Thrombotic Microangiopathy Associated With Macrophage Activa
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A study was carried out to describe the clinical characteristics, treatment, and outcomes of a multinational cohort of patients with macrophage activation syndrome (MAS) and thrombotic microangiopathy (TMA).

Patients with MAS and TMA co-occurred were asked to obtain data retrospectively from international pediatric rheumatologists. Patients with chronic juvenile idiopathic arthritis (sJIA)-associated MAS and TMA were linked to a historical cohort of sJIA and MAS patients in terms of clinical and laboratory characteristics.

--23 patients with MAS and TMA were enrolled: 17 had sJIA, 2 systemic lupus erythematosus, 1 juvenile dermatomyositis, 1 mixed connective tissue disease, and 2 undifferentiated connective tissue disease.

--Compared with the historical cohort of MAS, sJIA patients with coexistent MAS and TMA had higher frequencies of renal failure and neurologic involvement, hemorrhage, jaundice, and respiratory symptoms, as well as more severe anemia and thrombocytopenia, higher levels of alanine aminotransferase, lactate dehydrogenase (LDH), bilirubin and D-dimer, and lower levels of albumin and fibrinogen.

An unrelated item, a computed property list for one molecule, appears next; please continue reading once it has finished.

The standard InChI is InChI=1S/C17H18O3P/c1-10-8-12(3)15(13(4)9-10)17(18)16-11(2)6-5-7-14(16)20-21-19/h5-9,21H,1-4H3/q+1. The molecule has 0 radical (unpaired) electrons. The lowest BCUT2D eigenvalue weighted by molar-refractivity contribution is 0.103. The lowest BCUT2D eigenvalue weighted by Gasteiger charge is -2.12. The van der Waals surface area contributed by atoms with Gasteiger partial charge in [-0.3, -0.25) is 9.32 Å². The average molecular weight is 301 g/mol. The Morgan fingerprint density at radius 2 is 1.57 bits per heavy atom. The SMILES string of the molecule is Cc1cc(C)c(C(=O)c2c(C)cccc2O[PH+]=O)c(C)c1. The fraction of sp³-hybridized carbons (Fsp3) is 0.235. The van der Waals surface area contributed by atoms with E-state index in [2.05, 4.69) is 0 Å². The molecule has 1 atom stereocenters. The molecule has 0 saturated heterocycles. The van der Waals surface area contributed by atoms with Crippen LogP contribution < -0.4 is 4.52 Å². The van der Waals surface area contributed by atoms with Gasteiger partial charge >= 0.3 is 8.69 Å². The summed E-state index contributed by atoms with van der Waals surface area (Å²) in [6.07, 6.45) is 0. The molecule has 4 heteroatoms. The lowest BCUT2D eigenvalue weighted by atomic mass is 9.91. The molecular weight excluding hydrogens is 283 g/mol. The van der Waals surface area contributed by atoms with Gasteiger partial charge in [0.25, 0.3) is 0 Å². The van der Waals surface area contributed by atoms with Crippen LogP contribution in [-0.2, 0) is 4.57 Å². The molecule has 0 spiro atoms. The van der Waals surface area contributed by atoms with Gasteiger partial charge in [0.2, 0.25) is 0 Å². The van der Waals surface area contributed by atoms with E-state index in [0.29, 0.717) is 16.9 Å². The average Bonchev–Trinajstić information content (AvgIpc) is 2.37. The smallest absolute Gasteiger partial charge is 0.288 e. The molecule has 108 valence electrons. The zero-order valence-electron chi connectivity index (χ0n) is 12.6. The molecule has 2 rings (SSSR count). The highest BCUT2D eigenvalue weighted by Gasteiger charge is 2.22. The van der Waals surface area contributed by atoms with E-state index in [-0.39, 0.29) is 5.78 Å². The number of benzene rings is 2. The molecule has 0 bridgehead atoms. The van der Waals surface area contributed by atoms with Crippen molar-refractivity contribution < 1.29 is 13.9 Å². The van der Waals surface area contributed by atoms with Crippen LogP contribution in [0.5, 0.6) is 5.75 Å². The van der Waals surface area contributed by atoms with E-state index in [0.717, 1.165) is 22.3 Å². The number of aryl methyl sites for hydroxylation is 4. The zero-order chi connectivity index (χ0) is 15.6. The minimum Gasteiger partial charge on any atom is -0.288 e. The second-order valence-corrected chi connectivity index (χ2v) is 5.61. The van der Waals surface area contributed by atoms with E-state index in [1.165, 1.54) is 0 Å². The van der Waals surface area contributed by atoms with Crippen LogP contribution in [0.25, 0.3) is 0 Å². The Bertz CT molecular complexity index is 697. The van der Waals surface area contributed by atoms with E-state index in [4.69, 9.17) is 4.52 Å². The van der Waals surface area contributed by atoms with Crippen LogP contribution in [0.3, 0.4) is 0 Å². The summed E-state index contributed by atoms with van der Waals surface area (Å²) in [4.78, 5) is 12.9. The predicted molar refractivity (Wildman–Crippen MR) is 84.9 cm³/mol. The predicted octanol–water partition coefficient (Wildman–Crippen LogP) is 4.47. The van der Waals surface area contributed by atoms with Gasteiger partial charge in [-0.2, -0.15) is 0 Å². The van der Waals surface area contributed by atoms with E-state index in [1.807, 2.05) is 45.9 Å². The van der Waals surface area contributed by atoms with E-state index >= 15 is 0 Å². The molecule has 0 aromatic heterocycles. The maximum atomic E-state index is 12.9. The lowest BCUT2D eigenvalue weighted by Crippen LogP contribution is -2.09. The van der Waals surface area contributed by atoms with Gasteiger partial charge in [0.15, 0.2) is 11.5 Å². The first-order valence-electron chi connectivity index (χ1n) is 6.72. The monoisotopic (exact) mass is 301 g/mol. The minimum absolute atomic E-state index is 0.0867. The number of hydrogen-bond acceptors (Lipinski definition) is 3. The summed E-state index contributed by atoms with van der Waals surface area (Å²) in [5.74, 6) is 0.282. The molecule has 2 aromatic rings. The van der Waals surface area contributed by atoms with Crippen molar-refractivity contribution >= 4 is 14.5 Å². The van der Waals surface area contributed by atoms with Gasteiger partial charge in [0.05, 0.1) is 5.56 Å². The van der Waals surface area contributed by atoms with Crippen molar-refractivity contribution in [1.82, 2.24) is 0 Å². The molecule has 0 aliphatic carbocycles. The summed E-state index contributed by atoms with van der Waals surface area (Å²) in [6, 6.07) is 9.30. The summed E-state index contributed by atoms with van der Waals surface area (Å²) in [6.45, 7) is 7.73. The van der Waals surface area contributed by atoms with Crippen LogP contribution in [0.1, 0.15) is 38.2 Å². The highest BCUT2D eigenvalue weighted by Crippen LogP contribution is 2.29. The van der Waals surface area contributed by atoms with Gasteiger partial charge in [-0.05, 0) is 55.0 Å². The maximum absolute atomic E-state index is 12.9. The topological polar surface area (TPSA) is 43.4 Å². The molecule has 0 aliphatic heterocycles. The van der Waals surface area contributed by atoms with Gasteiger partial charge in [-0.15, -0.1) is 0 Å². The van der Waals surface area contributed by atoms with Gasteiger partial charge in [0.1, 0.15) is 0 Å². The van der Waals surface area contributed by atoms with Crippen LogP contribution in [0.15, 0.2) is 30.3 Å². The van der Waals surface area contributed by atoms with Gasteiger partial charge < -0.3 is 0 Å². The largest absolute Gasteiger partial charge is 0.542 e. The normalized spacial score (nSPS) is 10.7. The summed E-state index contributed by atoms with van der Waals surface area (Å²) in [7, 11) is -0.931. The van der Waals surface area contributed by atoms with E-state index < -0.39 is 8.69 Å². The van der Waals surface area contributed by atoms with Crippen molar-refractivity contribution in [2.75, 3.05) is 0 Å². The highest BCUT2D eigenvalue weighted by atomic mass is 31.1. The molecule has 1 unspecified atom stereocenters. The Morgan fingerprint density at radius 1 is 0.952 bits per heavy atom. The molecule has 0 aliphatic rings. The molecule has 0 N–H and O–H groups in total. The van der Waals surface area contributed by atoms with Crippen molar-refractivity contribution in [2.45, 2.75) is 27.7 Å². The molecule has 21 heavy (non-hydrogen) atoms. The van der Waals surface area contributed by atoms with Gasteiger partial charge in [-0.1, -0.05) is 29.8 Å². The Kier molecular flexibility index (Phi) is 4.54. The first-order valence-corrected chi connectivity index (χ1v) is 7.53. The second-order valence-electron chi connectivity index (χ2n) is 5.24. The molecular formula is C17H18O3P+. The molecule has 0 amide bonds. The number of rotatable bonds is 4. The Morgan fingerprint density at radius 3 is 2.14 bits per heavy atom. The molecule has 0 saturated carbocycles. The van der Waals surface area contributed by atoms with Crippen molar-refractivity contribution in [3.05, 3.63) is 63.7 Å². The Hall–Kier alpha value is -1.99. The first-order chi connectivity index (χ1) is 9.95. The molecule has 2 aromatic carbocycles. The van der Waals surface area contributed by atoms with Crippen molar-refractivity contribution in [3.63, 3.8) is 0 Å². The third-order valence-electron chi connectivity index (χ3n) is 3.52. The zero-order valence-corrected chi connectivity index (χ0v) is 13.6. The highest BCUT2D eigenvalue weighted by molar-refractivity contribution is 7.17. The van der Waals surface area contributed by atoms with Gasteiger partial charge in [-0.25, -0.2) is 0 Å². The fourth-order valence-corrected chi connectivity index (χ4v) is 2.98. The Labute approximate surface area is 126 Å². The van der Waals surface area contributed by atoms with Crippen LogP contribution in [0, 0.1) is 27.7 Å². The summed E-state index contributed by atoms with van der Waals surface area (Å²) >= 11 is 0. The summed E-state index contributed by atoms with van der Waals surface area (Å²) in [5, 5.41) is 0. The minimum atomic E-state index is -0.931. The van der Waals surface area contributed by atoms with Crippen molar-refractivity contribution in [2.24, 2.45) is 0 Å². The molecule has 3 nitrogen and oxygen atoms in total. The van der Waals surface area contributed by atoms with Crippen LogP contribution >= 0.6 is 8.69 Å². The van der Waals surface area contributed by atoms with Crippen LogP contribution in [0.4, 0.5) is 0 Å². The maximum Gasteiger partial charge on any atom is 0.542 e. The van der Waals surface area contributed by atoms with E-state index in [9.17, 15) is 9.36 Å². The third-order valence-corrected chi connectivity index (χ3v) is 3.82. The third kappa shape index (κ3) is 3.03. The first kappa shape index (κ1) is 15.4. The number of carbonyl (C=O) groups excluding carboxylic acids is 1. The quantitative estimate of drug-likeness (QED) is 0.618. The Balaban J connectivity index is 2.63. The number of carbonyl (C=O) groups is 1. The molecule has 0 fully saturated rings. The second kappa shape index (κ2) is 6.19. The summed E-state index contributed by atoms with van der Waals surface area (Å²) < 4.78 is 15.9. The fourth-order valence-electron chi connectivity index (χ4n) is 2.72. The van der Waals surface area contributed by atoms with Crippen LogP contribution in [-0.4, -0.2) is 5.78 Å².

--They also required admission to the ICU more frequently. Among patients tested, complement abnormalities and reduced ADAMTS13 activity were observed in 64.3% and 44.4% of cases respectively.

--All patients received glucocorticoids. Treatment for TMA included plasma-exchange, eculizumab and rituximab.

Finally, the possibility of MAS and TMA coexistence in rheumatic diseases may be underappreciated. Patients with MAS who develop disproportionate anemia, thrombocytopenia, or an increase in LDH, as well as those who have multi-organ failure, should be evaluated for this connection.